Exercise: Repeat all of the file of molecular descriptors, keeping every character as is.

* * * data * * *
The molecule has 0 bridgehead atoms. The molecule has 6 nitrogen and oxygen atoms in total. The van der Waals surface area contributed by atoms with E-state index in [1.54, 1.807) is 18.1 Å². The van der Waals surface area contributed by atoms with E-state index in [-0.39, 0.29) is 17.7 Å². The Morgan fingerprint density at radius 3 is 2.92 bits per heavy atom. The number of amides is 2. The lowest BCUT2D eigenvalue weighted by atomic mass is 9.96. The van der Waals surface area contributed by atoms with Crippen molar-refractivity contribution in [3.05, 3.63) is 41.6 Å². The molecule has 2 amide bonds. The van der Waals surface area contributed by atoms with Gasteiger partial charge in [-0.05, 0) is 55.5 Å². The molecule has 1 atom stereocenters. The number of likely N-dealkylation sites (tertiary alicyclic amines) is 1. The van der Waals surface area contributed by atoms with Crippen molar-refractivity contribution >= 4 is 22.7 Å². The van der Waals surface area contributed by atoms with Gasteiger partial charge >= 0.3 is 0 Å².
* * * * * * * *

The molecule has 0 bridgehead atoms. The molecule has 6 nitrogen and oxygen atoms in total. The van der Waals surface area contributed by atoms with E-state index in [1.54, 1.807) is 18.1 Å². The van der Waals surface area contributed by atoms with E-state index in [-0.39, 0.29) is 17.7 Å². The Morgan fingerprint density at radius 3 is 2.92 bits per heavy atom. The number of amides is 2. The lowest BCUT2D eigenvalue weighted by atomic mass is 9.96. The van der Waals surface area contributed by atoms with Crippen molar-refractivity contribution in [3.05, 3.63) is 41.6 Å². The molecule has 2 amide bonds. The van der Waals surface area contributed by atoms with Gasteiger partial charge in [-0.05, 0) is 55.5 Å². The molecule has 1 atom stereocenters. The number of likely N-dealkylation sites (tertiary alicyclic amines) is 1. The van der Waals surface area contributed by atoms with Crippen molar-refractivity contribution >= 4 is 22.7 Å². The van der Waals surface area contributed by atoms with Gasteiger partial charge >= 0.3 is 0 Å².